Take mobile giving for example. What do many £3 donors do when we give them a chance to skip or stop their regular gift? They skip and they stop. And they are doing it in ever increasing numbers.
And just as a pound shop budgets for a high percentage of its cheap and cheerful stock to malfunction and be returned, so the charity starts to look at attrition as a number that needs to be factored into a financial model rather than an indication that something is wrong.
High attrition is nature's way of telling you that your approach to fundraising is based on recruiting a large proportion of people that don't care about your cause. And if people don't care, it's very hard to engage them. People who don't care aren't going to read the communications that you send them, either online or offline.
The result is that a significant number of the donors that stick with you are not active supporters, passionately engaged with your work. Instead many of them are simply people who can't be bothered to cancel. After all, it's only a few quid a month.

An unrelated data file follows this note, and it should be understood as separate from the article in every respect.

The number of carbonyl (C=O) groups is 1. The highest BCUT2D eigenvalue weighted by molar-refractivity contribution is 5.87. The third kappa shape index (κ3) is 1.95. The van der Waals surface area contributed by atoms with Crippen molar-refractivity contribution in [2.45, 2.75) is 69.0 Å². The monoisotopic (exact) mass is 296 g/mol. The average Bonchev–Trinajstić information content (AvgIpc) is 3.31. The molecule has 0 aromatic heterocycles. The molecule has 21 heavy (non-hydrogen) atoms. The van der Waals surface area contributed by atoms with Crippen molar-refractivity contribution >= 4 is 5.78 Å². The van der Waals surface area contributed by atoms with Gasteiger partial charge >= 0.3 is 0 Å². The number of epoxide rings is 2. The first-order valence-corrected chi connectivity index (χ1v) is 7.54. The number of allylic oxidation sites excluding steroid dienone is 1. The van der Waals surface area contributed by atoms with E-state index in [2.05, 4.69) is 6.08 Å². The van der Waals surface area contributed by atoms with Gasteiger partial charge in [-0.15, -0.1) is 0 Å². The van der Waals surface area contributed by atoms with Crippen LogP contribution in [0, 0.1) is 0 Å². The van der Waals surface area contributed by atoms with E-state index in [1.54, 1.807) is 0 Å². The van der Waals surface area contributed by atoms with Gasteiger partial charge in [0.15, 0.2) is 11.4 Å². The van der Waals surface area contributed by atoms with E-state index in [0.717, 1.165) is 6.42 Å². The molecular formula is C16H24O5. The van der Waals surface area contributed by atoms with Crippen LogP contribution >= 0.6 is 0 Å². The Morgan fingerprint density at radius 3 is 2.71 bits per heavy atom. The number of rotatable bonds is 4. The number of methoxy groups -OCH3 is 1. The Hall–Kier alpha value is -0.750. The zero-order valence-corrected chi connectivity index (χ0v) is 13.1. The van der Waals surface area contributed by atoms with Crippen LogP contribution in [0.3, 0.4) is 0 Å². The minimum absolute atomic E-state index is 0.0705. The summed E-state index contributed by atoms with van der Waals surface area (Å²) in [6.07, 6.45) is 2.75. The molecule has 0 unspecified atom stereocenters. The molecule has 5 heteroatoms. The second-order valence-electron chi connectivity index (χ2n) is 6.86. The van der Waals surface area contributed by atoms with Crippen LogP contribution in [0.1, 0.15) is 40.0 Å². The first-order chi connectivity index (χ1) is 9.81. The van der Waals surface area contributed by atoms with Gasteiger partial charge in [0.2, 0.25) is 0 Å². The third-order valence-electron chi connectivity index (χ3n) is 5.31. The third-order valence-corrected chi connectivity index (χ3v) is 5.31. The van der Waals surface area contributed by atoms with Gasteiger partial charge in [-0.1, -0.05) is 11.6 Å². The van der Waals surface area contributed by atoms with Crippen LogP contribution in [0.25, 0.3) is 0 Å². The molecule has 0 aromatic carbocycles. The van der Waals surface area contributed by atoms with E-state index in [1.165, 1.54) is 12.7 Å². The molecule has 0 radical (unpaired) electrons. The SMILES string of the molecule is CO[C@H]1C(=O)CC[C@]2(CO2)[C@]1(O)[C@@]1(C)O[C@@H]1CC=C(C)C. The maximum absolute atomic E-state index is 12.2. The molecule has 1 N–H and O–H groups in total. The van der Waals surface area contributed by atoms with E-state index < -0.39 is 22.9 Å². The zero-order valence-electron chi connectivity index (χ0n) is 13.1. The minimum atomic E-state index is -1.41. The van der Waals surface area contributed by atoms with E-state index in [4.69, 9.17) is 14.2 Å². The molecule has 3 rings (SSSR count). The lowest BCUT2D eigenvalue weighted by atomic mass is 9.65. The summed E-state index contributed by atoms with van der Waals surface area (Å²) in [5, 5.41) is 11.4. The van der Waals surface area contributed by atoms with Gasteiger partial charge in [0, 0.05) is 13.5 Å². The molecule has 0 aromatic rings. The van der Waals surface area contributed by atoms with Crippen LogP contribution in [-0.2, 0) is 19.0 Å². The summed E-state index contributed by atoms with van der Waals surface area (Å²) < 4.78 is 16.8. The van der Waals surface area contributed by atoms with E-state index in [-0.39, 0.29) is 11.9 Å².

But why has discounting exploded across the sector? Why do we ask for so little?
First off it's easy. All you need do is reduce the amount you ask for. Anyone can do it. It helps if your £3 will pay for something tangible like a mosquito net, a blanket, or inoculations, but that's not always essential.
Second, it's perhaps a reflection of the economic times. If people haven't got much cash, surely it's better to reduce the amount we ask for?
Perhaps. But when we see figures from that the Equality Trust showing us that income inequality is at a level last seen at the time of the first world war, it makes you wonder why so many charities are focussed on the most price sensitive sector of donors rather than looking at what the increasingly affluent top 10% of the population can afford to give.